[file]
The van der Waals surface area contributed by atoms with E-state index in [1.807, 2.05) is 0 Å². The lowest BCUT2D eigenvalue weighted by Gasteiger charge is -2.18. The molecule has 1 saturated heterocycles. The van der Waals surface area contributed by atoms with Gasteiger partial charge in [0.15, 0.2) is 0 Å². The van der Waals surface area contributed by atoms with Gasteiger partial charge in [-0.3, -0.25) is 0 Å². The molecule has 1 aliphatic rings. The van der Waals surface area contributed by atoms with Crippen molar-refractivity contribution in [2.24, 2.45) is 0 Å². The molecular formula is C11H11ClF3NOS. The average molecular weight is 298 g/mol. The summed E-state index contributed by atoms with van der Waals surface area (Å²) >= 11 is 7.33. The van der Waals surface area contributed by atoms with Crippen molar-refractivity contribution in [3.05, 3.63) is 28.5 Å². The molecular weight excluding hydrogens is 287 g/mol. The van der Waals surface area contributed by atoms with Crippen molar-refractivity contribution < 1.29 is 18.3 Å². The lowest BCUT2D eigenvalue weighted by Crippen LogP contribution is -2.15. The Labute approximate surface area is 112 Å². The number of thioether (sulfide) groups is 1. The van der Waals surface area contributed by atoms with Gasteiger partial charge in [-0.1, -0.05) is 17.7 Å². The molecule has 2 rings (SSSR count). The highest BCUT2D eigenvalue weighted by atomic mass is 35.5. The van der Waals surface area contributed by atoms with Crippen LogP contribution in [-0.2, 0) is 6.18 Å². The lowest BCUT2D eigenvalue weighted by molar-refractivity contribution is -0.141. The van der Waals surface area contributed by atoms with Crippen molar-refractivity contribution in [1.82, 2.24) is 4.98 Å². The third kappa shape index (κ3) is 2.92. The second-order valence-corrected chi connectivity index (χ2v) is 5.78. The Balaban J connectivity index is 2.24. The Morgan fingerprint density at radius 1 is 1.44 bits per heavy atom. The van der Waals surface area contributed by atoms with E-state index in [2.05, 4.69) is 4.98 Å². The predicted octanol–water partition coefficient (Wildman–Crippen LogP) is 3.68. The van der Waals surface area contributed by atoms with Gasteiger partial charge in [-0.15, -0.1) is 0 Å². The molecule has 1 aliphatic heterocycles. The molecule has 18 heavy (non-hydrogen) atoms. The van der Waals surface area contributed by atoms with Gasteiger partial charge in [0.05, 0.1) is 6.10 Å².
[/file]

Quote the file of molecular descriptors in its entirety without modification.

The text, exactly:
The van der Waals surface area contributed by atoms with E-state index in [1.807, 2.05) is 0 Å². The lowest BCUT2D eigenvalue weighted by Gasteiger charge is -2.18. The molecule has 1 saturated heterocycles. The van der Waals surface area contributed by atoms with Gasteiger partial charge in [0.15, 0.2) is 0 Å². The van der Waals surface area contributed by atoms with Gasteiger partial charge in [-0.3, -0.25) is 0 Å². The molecule has 1 aliphatic rings. The van der Waals surface area contributed by atoms with Crippen molar-refractivity contribution in [2.24, 2.45) is 0 Å². The molecular formula is C11H11ClF3NOS. The average molecular weight is 298 g/mol. The summed E-state index contributed by atoms with van der Waals surface area (Å²) >= 11 is 7.33. The van der Waals surface area contributed by atoms with Crippen molar-refractivity contribution in [3.05, 3.63) is 28.5 Å². The molecular weight excluding hydrogens is 287 g/mol. The van der Waals surface area contributed by atoms with Crippen molar-refractivity contribution < 1.29 is 18.3 Å². The lowest BCUT2D eigenvalue weighted by Crippen LogP contribution is -2.15. The Labute approximate surface area is 112 Å². The number of thioether (sulfide) groups is 1. The van der Waals surface area contributed by atoms with Gasteiger partial charge in [-0.1, -0.05) is 17.7 Å². The molecule has 2 rings (SSSR count). The highest BCUT2D eigenvalue weighted by atomic mass is 35.5. The van der Waals surface area contributed by atoms with Crippen LogP contribution in [-0.2, 0) is 6.18 Å². The lowest BCUT2D eigenvalue weighted by molar-refractivity contribution is -0.141. The van der Waals surface area contributed by atoms with Crippen molar-refractivity contribution in [1.82, 2.24) is 4.98 Å². The third kappa shape index (κ3) is 2.92. The second-order valence-corrected chi connectivity index (χ2v) is 5.78. The Balaban J connectivity index is 2.24. The Morgan fingerprint density at radius 1 is 1.44 bits per heavy atom. The van der Waals surface area contributed by atoms with E-state index in [2.05, 4.69) is 4.98 Å². The predicted octanol–water partition coefficient (Wildman–Crippen LogP) is 3.68. The van der Waals surface area contributed by atoms with Gasteiger partial charge in [-0.15, -0.1) is 0 Å². The molecule has 1 aliphatic heterocycles. The molecule has 18 heavy (non-hydrogen) atoms. The van der Waals surface area contributed by atoms with Gasteiger partial charge in [0.05, 0.1) is 6.10 Å².